Interview with Jonathan Davis of Korn

It must feel good to get back out on tour after this hiatus.

We haven’t taken a break in, shit, we have never taken a break. This is the longest that Korn has ever done nothing. Ever! The band was off for 11 months and that’s the longest we have ever done anything like that. It’s good to be back working, I’ve been going kind of koo koo.

Are you somewhat grateful too, so you can spend time with your family? Do your children know what you do?

I cherish every moment I got at home, I’ve got three boys and they are amazing, one is 13 so he obviously knows what I do. I have a four-year-old and a two-a-year-old, all boys. I like to spend as much time as I can with them.

Are you still working on your solo material as well?

Yeah, I have been writing songs. I have got about 30 songs right now, and I am still writing. We go on tour, and after this three-month tour, I’ll probably have like 40, 50 songs. I’ll choose them, and go in with a producer and just add things or subtract things from what I have been recording and hopefully, I am going to have them out soon.

What’s the differentiation for you between your solo material and Korn?

Well Korn is just heavy aggressive music, this is more world—I call it like a heavy Peter Gabriel type vibe. Yeah, it’s really different. I am only using six-string guitars and Korn will use seven strings, and all the tunings. I love Korn, I am not trying to go off and do a Korn knockoff, I am not going to do what Steve Perry did from fucking Journey and ‘Oh Sherrie.’ It sounded like a Journey song. I am always going to be totally different.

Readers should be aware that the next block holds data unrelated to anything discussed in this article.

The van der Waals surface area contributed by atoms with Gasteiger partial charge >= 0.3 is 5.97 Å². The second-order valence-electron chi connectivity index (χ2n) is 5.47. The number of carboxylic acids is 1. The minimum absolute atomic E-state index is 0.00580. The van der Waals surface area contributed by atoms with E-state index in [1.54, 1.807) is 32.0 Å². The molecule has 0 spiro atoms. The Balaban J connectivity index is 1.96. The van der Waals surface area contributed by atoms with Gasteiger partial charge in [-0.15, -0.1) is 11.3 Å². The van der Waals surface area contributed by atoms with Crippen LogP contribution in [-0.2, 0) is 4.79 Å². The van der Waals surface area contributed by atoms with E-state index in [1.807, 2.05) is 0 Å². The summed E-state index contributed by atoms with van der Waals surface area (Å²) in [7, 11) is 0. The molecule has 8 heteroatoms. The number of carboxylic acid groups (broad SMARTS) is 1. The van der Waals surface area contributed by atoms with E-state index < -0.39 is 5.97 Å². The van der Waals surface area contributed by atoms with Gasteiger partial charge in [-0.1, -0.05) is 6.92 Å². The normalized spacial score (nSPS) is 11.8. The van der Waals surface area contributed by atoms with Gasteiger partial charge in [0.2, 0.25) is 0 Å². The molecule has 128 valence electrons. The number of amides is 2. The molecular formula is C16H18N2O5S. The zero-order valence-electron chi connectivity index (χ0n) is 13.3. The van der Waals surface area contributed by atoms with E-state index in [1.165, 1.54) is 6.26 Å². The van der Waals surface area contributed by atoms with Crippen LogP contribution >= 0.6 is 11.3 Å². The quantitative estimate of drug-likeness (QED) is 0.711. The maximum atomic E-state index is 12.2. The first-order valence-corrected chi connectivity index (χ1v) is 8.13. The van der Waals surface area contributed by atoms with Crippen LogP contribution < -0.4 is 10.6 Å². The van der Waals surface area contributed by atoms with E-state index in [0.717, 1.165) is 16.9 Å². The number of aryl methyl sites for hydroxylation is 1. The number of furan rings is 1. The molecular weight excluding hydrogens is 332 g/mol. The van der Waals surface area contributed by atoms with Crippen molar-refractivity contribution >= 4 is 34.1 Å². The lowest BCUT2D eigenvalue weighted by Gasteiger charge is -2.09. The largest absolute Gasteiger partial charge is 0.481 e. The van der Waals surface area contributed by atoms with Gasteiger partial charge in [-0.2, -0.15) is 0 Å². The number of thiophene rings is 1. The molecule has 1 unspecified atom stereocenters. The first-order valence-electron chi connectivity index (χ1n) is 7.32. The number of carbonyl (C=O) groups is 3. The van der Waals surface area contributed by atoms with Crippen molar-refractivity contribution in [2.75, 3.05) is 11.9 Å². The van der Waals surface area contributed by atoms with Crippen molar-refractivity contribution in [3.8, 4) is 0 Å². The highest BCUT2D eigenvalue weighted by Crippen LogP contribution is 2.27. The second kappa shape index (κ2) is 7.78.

You toured a bit solo-wise as well. What was that like?

Yes, I did solo touring, I did two. One in the States and one in Europe, and I did some one-offs here and there, and I had blast. I have an amazing band, I had Shenkar in my band, Peter Gabriel’s violinist, he did Passion: Music For The Last Temptation Of Christ, and Miles Mosley, stand-up bass, just a lot of great, great musicians in the band. It was great musicianship and just this crazy vibe. When you se us, it’s a trip.

Was it scary for you at first embarking on your solo tour, seeing different members surround you?

It was awesome. It was awesome playing with new people, and it’s awesome that Korn fans came out to support it, because they know it was something that I always wanted to do. Everybody just had a really good time. I mean at first it was scary, but then it was like, ‘This is so much fun, I am down.’

Given that you do so many different things like produce, acting, and so on, do you feel like music is the purest art form? Where the filter between artist and product is the smallest?

Yeah, I think music is. Obviously movies go through screenings and testing’s and all this crazy shit. It’s hardly ever the director’s true vision, because there’s always suits involved. I think music is the purest, music and art, actual art. Painters and photographers are the truest. Movies get destroyed by people who think they know what they are doing.

Will this upcoming tour be scaled down production-wise?

Yeah, totally. Korn is going back to like what Ross says—straight truth and reality. All the lights and all that other shit, that’s for bands that really can’t play. The big old stage show and that shit. This time, we just want to come out and just slay people. It’s just us. The record we are doing is just us, Ray Luzier, is the new drummer, me, Fieldy and Munky, it’s a four-piece. We are doing it all on tape—on a 16-track tape machine like they did back in the old days when Led Zeppelin did it, and all those great bands did. We are keeping it simple, so when you see us, it’s just going to be a huge Korn backdrop and lot of white lights and just us going for it.